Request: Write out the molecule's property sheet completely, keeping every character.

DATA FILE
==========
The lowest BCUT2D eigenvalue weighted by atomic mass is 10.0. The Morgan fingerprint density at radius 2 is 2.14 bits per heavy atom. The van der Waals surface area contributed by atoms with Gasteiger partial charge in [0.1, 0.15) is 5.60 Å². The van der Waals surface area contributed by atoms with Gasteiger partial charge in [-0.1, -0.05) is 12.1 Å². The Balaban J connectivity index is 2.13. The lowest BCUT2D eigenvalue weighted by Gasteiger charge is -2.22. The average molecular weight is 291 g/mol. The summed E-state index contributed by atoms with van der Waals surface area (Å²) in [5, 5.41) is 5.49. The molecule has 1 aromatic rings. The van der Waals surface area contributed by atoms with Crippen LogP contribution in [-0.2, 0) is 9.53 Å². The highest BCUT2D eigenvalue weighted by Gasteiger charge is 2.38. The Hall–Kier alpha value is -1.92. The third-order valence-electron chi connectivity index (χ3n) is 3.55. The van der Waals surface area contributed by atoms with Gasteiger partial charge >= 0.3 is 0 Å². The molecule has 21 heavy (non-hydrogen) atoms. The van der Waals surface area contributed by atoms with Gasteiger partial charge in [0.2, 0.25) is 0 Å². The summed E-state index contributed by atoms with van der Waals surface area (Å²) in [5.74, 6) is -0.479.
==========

The lowest BCUT2D eigenvalue weighted by atomic mass is 10.0. The Morgan fingerprint density at radius 2 is 2.14 bits per heavy atom. The van der Waals surface area contributed by atoms with Gasteiger partial charge in [0.1, 0.15) is 5.60 Å². The van der Waals surface area contributed by atoms with Gasteiger partial charge in [-0.1, -0.05) is 12.1 Å². The Balaban J connectivity index is 2.13. The lowest BCUT2D eigenvalue weighted by Gasteiger charge is -2.22. The average molecular weight is 291 g/mol. The summed E-state index contributed by atoms with van der Waals surface area (Å²) in [5, 5.41) is 5.49. The molecule has 1 aromatic rings. The van der Waals surface area contributed by atoms with Crippen LogP contribution in [-0.2, 0) is 9.53 Å². The highest BCUT2D eigenvalue weighted by Gasteiger charge is 2.38. The Hall–Kier alpha value is -1.92. The third-order valence-electron chi connectivity index (χ3n) is 3.55. The van der Waals surface area contributed by atoms with Gasteiger partial charge >= 0.3 is 0 Å². The molecule has 21 heavy (non-hydrogen) atoms. The van der Waals surface area contributed by atoms with Gasteiger partial charge in [0.2, 0.25) is 0 Å². The summed E-state index contributed by atoms with van der Waals surface area (Å²) in [5.74, 6) is -0.479.